People with type 1 or type 2 diabetes are at an increased risk for developing Lacrimal Functional Unit dysfunction 2 . Diabetes is one of the leading systemic risk factors for Dry Eye Syndrome (DES). The reported prevalence of DES in people living with diabetes is 15–33% in those over 65 years of age and increases with age, and is 50% more common in women than in men. The incidence of dry eye is correlated with the level of glycated haemoglobin (average level of blood glucose) : the higher the level of glycated hemoglobin, the higher the incidence of dry eye 3.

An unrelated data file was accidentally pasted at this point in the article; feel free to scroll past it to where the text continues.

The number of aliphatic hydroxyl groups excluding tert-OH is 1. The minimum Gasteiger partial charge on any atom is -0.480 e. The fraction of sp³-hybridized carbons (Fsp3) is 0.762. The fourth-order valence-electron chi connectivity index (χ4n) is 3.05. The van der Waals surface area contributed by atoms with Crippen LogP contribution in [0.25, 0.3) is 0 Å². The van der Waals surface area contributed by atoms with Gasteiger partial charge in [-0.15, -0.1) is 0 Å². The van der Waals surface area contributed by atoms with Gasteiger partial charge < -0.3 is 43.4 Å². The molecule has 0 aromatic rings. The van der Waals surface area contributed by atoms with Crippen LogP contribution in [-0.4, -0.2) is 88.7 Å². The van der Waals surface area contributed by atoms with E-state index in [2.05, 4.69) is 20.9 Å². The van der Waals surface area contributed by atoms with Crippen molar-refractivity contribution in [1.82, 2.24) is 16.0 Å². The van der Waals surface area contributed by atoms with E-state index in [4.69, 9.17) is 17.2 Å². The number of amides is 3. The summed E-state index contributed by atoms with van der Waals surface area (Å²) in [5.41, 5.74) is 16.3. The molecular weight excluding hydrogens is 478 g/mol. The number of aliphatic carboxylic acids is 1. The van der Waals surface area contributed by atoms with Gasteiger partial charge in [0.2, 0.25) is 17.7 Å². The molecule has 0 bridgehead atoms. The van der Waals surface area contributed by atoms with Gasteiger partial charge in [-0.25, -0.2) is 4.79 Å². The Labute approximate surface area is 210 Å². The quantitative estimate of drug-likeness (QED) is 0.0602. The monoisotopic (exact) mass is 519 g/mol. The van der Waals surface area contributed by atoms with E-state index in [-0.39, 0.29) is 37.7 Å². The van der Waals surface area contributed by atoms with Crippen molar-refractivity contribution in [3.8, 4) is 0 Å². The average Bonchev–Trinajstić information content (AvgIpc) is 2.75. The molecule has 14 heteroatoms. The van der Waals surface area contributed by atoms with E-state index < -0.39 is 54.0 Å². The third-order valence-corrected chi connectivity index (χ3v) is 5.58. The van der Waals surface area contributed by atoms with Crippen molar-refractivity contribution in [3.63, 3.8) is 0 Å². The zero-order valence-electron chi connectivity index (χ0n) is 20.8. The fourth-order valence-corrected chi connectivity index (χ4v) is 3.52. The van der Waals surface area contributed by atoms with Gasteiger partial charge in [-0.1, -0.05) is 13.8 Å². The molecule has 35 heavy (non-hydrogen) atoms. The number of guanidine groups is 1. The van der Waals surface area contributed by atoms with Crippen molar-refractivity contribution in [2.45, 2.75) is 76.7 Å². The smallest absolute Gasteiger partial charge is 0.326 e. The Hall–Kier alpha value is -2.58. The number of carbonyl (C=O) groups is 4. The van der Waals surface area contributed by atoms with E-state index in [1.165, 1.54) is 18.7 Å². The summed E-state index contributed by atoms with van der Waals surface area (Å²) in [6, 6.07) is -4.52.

Risk Factors for Diabetic DES 3
- Chronic hyperglycemia (high blood glucose)
- Diabetes-related periphery neuropathy (leading to numbness, loss of sensation in the feet or hand and sometimes associated with pain)
- Decreased insulin levels
- Microvasculopathy (disease of the small blood vessels such as those in the retina), and
- Systemic hyperosmotic disturbances (water imbalance in the cells of the body often due to the associated severe dehydration)